(image from https://www.uic.edu/orgs/cwluherstory/CWLUArchive/cesa.html)
In mid-October, I traveled to New Orleans to give a paper at the International Association of Environmental Philosophy (IAEP). My paper, “Biopolitics, Race, and Global Population Control,” draws heavily on research I have conducted while at the Rock. The conference ran from the evening of October 25th through October 27th and included philosophers from a wide variety of traditions and trainings, as well as a number of non-philosophers interested in interdisciplinary work. IAEP has a relaxed and friendly atmosphere; the sessions are well-attended and encourage honest exchange.
My paper addressed the prevalence of calls for population control within certain environmentalist groups who argue that human population growth is a major source of ecological degradation. Of course, the idea of population control is not a new idea, nor is it exclusive by any means to environmentalists. Worries about population size were often intermixed with eugenics concerns about the supposed quality of the racial stock in the early twentieth century. Eugenic practices culminated in campaigns to sterilize the “mentally unfit” in the United States; these campaigns disproportionately targeted poor women and girls and people of color . The Nazis modeled their own sterilization laws after American practices .
After World War II and the exposure of the public to the horrors of the Holocaust, eugenics was largely discredited at official levels. Nevertheless, many of these ideas found new life in the burgeoning movement for “population control” that was catching on at an international level. Senior members of the international population control establishment (comprising institutions such as the UNFPA and USAID) often referred to their activities as “crypto-eugenics” in correspondence with one another. If the end of World War II brought the Cold War and the era of decolonization, it also marked the flowering of new forms of environmentalism . To be sure, many environmentalist or ecological groups have not made population control a part of their program; nevertheless the idea that the planet has “too many people” and that ecological crises require a drastic reduction in population size has received dramatic expression and widespread public attention. Some of the most famous of these have been William Vogt, Paul Ehrlich, and Garrett Hardin . Ehrlich and Hardin, who both rose to fame at the end of the 1960s, when environmentalism was flowering in the U.S., were contemporaries of large-scale sterilization campaigns in the global South that were responsible for widespread suffering, violence, and death. By the 1960s, for example, the United States had succeeded in sterilizing approximately one third of the women of childbearing age in Puerto Rico, and in the 1970s, Indira Gandhi’s government in India sterilized millions . Although population control seems on the surface to be race, gender, class, and nationality-neutral, in reality these programs have overwhelmingly focused on poor women of color.
As we confront the most intense environmental crisis that humanity has ever faced, it is important to be self-critical of received ideas from within environmentalist movements. In the United States, population control ideas are often batted about with little sense of history, or of the enormous suffering, violence, coercion, and death that large-scale population programs have produced in the past. Below the surface of seemingly well-meaning discourses sometimes lies a thinly veiled racism that assumes that poor people overseas are unable to control their natural urges and are thus to blame for their immiseration and for environmental degradation . We should remember that family sizes are not the outcomes of merely biological processes, but are always conditioned by historical, economic, and political factors. Finally, we should remember that ten peasants without electricity or automobiles in rural Madagascar are scarcely going to make the same contribution to global warming as one American CEO heating his estate or flying in his private jet. Population control discourses have an insidious way of changing how we see people, of making us judge and blame people for their family sizes, for their economic conditions, or for environmental damage in which we ourselves are historically complicit (and from which we often profit). Familiarity with the bloody history of population control programs and with the historical ties between population control and eugenics shows us how dangerous it is to divide the world up into responsible and irresponsible reproducers. There are other, better ways to take on global climate change.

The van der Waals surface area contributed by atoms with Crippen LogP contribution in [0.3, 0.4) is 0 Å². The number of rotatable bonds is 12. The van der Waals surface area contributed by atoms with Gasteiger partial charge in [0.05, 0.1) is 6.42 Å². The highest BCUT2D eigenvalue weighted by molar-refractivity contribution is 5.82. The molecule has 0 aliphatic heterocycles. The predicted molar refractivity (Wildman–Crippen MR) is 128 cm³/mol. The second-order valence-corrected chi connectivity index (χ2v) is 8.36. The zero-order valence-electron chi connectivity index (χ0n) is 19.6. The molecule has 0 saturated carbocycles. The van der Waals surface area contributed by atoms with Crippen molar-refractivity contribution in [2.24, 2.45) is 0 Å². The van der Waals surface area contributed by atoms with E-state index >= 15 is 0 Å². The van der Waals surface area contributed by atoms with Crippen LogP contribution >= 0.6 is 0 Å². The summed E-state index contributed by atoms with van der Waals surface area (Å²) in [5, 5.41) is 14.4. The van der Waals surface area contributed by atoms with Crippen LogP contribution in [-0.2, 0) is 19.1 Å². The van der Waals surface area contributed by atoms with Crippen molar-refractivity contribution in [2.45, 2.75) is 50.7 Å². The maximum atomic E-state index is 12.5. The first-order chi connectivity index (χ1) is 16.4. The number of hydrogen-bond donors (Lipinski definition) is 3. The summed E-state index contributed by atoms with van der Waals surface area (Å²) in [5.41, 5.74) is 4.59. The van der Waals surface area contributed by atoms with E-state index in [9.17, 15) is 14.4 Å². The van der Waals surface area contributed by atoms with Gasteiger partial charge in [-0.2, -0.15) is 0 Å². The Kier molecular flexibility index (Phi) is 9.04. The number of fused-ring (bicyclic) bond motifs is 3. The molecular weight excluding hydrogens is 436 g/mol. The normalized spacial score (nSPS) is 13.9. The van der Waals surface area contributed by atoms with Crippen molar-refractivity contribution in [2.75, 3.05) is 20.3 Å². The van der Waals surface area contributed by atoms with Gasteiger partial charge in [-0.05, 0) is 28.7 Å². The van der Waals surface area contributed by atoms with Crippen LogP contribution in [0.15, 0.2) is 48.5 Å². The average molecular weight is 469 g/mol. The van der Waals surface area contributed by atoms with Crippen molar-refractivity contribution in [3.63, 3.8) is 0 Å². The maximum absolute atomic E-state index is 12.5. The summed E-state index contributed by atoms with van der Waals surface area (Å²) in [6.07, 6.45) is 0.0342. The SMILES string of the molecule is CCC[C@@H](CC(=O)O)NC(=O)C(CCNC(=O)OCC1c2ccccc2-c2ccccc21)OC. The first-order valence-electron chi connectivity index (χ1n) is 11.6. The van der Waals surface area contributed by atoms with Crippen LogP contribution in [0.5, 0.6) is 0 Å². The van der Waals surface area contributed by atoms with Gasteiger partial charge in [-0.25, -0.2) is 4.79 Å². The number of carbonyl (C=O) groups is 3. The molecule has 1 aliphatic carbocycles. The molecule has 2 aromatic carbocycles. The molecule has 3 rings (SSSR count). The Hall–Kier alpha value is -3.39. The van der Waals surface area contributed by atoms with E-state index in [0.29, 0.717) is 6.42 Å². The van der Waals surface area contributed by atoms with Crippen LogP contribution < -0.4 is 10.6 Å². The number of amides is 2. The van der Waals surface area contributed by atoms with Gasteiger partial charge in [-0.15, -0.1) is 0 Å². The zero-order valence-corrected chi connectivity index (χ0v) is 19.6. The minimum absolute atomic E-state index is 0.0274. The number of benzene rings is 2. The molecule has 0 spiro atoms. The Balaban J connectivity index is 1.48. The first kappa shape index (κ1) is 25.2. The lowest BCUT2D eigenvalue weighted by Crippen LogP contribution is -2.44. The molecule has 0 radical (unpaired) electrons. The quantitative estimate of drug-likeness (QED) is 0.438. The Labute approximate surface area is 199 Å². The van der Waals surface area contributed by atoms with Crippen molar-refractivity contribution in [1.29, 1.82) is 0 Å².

See, for example, Kevles, Daniel J. In the Name of Eugenics: Genetics and the Uses of Human Heredity. Cambridge, MA: Harvard University Press, 1995.
 Proctor, Robert. Racial Hygiene: Medicine under the Nazis. Cambridge, MA: Harvard University Press, 1988.
 Connelly, Matthew James. Fatal Misconception: The Struggle to Control World Population. Cambridge, Mass.: Belknap Press of Harvard University Press, 2008.
 E.g., Vogt, William. Road to Survival. New York: W. Sloan Associates, 1948; Ehrlich, Paul R. The Population Bomb. Rev. [& expanded ed.]. New York: Ballantine Books, 1971; Hardin, Garrett. “Living on a Lifeboat.” Bioscience 24, no. 10 (1974).
 Pearce, Fred. The Coming Population Crash and Our Planet’s Surprising Future. Boston: Beacon Press, 2010.
 See, for example, Betsy Hartmann’s examination of discourses on population control, environmental degradation, and Africa during the Clinton administration. Hartmann, Betsy. “Population, Environment and Security: A New Trinity.” Environment and Urbanization 10, no. 2 (October 1, 1998): 113–28.